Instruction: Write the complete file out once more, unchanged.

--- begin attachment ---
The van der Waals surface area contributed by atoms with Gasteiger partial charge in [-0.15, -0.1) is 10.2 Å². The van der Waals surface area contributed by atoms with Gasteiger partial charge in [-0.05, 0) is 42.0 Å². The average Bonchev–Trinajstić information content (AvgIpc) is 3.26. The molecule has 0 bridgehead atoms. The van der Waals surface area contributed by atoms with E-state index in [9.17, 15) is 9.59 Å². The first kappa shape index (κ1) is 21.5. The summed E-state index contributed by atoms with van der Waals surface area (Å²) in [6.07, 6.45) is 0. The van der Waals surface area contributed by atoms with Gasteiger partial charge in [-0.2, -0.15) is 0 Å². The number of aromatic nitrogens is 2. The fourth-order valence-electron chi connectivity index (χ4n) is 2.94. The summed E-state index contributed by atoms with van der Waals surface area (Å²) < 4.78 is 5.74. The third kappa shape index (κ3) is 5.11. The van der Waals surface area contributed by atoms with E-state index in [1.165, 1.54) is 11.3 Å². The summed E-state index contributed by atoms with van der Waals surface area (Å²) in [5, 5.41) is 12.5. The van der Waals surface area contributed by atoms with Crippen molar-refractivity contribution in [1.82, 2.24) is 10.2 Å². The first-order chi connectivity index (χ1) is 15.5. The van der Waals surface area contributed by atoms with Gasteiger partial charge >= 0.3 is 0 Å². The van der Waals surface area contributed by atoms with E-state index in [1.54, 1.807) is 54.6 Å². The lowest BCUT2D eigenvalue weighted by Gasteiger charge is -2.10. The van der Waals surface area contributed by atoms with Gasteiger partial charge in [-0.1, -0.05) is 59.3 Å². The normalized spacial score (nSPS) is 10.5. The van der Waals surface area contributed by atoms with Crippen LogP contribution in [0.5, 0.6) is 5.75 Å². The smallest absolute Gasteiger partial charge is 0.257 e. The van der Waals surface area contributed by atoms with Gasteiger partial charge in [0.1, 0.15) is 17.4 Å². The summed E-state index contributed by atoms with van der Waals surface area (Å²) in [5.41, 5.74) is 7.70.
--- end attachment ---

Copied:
The van der Waals surface area contributed by atoms with Gasteiger partial charge in [-0.15, -0.1) is 10.2 Å². The van der Waals surface area contributed by atoms with Gasteiger partial charge in [-0.05, 0) is 42.0 Å². The average Bonchev–Trinajstić information content (AvgIpc) is 3.26. The molecule has 0 bridgehead atoms. The van der Waals surface area contributed by atoms with E-state index in [9.17, 15) is 9.59 Å². The first kappa shape index (κ1) is 21.5. The summed E-state index contributed by atoms with van der Waals surface area (Å²) in [6.07, 6.45) is 0. The van der Waals surface area contributed by atoms with Gasteiger partial charge in [-0.2, -0.15) is 0 Å². The number of aromatic nitrogens is 2. The fourth-order valence-electron chi connectivity index (χ4n) is 2.94. The summed E-state index contributed by atoms with van der Waals surface area (Å²) < 4.78 is 5.74. The third kappa shape index (κ3) is 5.11. The van der Waals surface area contributed by atoms with E-state index in [1.165, 1.54) is 11.3 Å². The summed E-state index contributed by atoms with van der Waals surface area (Å²) in [5, 5.41) is 12.5. The van der Waals surface area contributed by atoms with Crippen molar-refractivity contribution in [1.82, 2.24) is 10.2 Å². The first-order chi connectivity index (χ1) is 15.5. The van der Waals surface area contributed by atoms with Gasteiger partial charge >= 0.3 is 0 Å². The van der Waals surface area contributed by atoms with E-state index in [1.54, 1.807) is 54.6 Å². The lowest BCUT2D eigenvalue weighted by Gasteiger charge is -2.10. The van der Waals surface area contributed by atoms with Gasteiger partial charge in [-0.1, -0.05) is 59.3 Å². The normalized spacial score (nSPS) is 10.5. The van der Waals surface area contributed by atoms with Crippen LogP contribution in [0.5, 0.6) is 5.75 Å². The smallest absolute Gasteiger partial charge is 0.257 e. The van der Waals surface area contributed by atoms with Gasteiger partial charge in [0.1, 0.15) is 17.4 Å². The summed E-state index contributed by atoms with van der Waals surface area (Å²) in [5.41, 5.74) is 7.70.